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Carney outlines FSB role in assessing G20 financial reforms

The Financial Stability Board’s (FSB’s) chair Mark Carney has sent a letter to G20 finance ministers and the Central Bank governors to warn them against the risk of a loss of momentum in completing and fully implementing essential international standards.

In his letter, Carney highlighted that the G20 had achieved some success in implementing important reform post financial crisis. “A series of measures are eliminating toxic forms of shadow banking, and more generally transforming shadow banking into resilient market-based finance,” he wrote. “Durable market infrastructure is simplifying the previously complex – and dangerous – web of exposures in derivative markets. And authorities are now both more vigilant to emerging vulnerabilities and more consistent in preventing regulatory arbitrage.”

However he warned that there were nascent risks that if left unchecked could fragment financial markets and ultimately undermine the G20’s objective for strong sustainable and balanced growth.

To counter this risk, Carney argued that the G20 finance ministers and governors should consider reinforcing international regulatory cooperation and suggested that the FSB played a role focusing on the implementation and effects of the reforms.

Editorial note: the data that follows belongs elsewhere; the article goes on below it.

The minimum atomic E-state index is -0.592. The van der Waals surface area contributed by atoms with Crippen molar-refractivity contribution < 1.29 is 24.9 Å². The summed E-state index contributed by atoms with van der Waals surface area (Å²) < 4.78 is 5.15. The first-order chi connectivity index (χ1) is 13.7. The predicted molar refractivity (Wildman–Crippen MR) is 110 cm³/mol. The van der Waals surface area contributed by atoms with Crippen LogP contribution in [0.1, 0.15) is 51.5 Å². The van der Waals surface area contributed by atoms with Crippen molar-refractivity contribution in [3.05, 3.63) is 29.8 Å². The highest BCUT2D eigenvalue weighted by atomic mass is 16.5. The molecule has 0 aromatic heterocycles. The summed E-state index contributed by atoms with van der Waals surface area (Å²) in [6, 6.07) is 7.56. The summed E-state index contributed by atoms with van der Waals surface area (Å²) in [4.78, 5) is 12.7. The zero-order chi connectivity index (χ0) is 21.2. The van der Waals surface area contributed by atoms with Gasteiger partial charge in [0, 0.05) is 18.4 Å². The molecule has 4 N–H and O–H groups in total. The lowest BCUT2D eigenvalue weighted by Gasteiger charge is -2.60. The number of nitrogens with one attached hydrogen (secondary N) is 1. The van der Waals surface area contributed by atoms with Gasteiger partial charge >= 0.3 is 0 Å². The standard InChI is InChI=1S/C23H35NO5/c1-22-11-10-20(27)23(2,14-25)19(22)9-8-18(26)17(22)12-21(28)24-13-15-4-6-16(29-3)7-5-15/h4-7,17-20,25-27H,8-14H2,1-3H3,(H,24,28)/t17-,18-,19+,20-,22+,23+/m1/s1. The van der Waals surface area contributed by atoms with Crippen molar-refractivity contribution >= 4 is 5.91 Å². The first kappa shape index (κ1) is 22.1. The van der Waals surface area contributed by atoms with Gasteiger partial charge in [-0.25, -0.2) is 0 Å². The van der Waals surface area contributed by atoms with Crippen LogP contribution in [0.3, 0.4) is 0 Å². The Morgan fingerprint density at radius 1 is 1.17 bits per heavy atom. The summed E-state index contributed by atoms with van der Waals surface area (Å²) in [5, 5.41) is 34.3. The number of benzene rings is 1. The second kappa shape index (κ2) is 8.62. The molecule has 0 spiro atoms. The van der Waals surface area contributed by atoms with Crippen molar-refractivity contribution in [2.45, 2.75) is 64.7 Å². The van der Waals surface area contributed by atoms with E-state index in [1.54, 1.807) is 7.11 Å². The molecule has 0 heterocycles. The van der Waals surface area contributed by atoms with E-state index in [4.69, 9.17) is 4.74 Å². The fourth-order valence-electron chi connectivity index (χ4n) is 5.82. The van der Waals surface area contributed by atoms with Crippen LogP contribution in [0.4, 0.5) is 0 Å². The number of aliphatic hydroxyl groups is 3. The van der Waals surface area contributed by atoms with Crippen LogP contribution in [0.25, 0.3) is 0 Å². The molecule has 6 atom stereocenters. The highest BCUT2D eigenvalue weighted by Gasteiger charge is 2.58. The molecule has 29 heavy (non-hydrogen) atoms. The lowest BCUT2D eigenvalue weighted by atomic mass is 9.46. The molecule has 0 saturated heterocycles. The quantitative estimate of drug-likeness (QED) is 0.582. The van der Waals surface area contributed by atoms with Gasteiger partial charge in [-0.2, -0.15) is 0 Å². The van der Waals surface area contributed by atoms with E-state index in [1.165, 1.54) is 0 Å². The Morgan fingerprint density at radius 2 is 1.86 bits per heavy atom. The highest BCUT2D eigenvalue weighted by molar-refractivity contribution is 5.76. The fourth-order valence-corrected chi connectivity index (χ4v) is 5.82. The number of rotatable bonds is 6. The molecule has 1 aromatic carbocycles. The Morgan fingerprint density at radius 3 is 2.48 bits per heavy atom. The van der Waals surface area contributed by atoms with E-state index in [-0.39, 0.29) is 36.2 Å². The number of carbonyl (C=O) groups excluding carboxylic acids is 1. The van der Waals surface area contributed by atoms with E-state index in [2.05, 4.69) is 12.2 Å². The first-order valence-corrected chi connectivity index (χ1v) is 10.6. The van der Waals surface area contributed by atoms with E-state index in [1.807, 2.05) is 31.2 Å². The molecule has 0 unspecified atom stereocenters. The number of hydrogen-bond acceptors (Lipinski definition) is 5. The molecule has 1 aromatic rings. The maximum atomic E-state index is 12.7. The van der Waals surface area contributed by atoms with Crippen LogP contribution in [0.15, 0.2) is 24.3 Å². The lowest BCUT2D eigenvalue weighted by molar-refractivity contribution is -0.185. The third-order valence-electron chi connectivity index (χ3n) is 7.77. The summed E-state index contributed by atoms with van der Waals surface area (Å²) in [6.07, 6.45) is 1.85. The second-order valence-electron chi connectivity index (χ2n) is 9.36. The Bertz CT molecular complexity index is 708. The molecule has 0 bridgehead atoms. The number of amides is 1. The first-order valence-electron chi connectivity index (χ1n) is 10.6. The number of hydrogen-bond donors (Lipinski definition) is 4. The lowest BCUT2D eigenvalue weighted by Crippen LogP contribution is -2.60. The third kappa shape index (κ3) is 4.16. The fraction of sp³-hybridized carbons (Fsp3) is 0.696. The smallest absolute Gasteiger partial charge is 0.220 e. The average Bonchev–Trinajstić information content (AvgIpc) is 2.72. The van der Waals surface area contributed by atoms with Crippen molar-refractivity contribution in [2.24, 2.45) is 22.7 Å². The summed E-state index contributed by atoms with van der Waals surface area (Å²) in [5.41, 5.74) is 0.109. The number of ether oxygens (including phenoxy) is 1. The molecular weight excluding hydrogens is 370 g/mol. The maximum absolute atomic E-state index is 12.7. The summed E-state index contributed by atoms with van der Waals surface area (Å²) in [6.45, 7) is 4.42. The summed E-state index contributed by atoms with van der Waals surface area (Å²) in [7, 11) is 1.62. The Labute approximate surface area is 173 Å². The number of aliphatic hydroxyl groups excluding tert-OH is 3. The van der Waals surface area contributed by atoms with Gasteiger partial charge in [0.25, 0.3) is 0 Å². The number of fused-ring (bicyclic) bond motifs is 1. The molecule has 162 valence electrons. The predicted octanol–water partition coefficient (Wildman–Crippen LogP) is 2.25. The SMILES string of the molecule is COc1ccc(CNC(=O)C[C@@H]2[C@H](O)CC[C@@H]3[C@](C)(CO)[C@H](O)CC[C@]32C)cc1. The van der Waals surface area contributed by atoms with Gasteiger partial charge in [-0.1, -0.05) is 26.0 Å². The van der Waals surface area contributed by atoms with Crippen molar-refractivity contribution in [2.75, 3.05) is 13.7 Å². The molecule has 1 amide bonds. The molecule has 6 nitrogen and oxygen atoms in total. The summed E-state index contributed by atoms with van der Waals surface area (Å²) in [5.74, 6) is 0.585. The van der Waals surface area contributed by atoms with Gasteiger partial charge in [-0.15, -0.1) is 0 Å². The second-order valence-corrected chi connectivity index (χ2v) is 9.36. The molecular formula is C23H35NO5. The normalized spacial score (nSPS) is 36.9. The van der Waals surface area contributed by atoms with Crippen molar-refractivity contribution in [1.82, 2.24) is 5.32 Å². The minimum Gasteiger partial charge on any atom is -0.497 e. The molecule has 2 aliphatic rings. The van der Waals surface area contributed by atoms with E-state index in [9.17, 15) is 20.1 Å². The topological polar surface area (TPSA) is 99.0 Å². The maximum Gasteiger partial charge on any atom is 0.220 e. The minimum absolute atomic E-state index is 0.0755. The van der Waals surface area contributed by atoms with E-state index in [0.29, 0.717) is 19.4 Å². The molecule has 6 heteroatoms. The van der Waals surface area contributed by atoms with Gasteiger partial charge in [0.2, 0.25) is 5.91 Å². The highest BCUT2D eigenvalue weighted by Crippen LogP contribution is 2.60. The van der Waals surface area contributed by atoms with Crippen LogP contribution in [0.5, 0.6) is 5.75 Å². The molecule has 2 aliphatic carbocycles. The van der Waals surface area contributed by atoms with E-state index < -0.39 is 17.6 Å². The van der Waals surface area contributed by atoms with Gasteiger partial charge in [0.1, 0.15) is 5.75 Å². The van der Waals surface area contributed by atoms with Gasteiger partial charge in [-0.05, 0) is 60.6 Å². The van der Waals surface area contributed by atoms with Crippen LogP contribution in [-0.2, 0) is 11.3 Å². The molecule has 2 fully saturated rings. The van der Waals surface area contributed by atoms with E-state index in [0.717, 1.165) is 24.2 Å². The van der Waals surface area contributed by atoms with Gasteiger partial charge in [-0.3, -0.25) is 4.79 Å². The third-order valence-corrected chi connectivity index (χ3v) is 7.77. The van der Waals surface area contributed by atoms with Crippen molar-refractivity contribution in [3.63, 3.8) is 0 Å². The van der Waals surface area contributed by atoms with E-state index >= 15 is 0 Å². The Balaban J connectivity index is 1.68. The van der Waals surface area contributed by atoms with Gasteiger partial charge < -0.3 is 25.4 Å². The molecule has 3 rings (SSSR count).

“In this spirit, the FSB is increasingly assessing the effectiveness of the G20 financial reforms, their interactions and combined effects. This includes any unintended consequences for emerging market and developing economies. To embed this approach, the FSB is now developing a structured framework for these evaluations,” Carney wrote suggesting that the framework will be delivered to the G20 summit in Hamburg in July.

Carney’s letter then proceeded to lay out the FSB’s priorities under the German G20 presidency which started in December last year and will run until November of this year. According to Carney’s letter, the FSB has four main priorities in the month ahead:

  • Transforming shadow banking into resilient market-based finance, including by addressing structural vulnerabilities in asset management;
  • Making derivatives markets safer by progressing the post-crisis reforms to over-the-counter derivatives markets and delivering coordinated guidance on central counterparty resilience, recovery and resolution;
  • Supporting full and consistent implementation of post-crisis reforms, including the development of a structured framework for post-implementation evaluation of the effects of reforms; and
  • Addressing new and emerging vulnerabilities, including misconduct risks, as well as those stemming from the decline in correspondent banking and from climate-related financial risks.

Carney’s letter was sent to the G20 finance ministers and Central Bank governors ahead of their meeting in Baden-Baden on 17 and 18 March, and the full text is accessible online on the FSB website

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